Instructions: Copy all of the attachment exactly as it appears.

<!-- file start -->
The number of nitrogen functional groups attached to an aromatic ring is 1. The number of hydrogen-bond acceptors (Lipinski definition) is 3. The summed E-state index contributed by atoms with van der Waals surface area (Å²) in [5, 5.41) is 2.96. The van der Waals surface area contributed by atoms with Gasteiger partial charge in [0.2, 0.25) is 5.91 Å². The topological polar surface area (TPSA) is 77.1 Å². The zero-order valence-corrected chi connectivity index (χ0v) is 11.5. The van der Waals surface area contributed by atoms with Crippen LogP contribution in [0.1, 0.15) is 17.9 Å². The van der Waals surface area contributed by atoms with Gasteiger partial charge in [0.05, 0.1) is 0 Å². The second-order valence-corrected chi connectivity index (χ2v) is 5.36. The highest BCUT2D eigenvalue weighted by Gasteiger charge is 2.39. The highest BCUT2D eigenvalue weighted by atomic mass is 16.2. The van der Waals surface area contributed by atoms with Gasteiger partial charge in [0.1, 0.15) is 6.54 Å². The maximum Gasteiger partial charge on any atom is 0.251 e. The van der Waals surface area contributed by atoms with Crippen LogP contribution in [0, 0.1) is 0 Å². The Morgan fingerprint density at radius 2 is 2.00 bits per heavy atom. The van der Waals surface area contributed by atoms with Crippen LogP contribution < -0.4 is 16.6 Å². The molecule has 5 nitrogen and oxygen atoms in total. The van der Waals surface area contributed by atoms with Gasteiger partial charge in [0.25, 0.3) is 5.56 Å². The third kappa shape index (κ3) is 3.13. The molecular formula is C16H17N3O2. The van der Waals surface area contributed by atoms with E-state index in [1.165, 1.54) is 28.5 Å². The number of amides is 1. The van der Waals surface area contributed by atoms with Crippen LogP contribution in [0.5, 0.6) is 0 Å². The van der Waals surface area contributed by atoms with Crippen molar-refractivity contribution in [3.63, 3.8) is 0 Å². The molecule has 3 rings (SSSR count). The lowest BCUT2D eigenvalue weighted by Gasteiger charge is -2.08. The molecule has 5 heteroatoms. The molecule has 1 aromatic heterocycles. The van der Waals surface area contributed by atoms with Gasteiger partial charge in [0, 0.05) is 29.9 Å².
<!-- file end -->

The number of nitrogen functional groups attached to an aromatic ring is 1. The number of hydrogen-bond acceptors (Lipinski definition) is 3. The summed E-state index contributed by atoms with van der Waals surface area (Å²) in [5, 5.41) is 2.96. The van der Waals surface area contributed by atoms with Gasteiger partial charge in [0.2, 0.25) is 5.91 Å². The topological polar surface area (TPSA) is 77.1 Å². The zero-order valence-corrected chi connectivity index (χ0v) is 11.5. The van der Waals surface area contributed by atoms with Crippen LogP contribution in [0.1, 0.15) is 17.9 Å². The van der Waals surface area contributed by atoms with Gasteiger partial charge in [0.05, 0.1) is 0 Å². The second-order valence-corrected chi connectivity index (χ2v) is 5.36. The highest BCUT2D eigenvalue weighted by Gasteiger charge is 2.39. The highest BCUT2D eigenvalue weighted by atomic mass is 16.2. The van der Waals surface area contributed by atoms with Gasteiger partial charge in [0.1, 0.15) is 6.54 Å². The maximum Gasteiger partial charge on any atom is 0.251 e. The van der Waals surface area contributed by atoms with Crippen LogP contribution in [0, 0.1) is 0 Å². The Morgan fingerprint density at radius 2 is 2.00 bits per heavy atom. The van der Waals surface area contributed by atoms with Crippen LogP contribution < -0.4 is 16.6 Å². The molecule has 5 nitrogen and oxygen atoms in total. The van der Waals surface area contributed by atoms with Gasteiger partial charge in [0.25, 0.3) is 5.56 Å². The third kappa shape index (κ3) is 3.13. The molecular formula is C16H17N3O2. The van der Waals surface area contributed by atoms with E-state index in [1.165, 1.54) is 28.5 Å². The number of amides is 1. The van der Waals surface area contributed by atoms with Crippen LogP contribution in [0.5, 0.6) is 0 Å². The van der Waals surface area contributed by atoms with Crippen molar-refractivity contribution in [3.63, 3.8) is 0 Å². The molecule has 3 rings (SSSR count). The lowest BCUT2D eigenvalue weighted by Gasteiger charge is -2.08. The molecule has 5 heteroatoms. The molecule has 1 aromatic heterocycles. The van der Waals surface area contributed by atoms with Gasteiger partial charge in [0, 0.05) is 29.9 Å².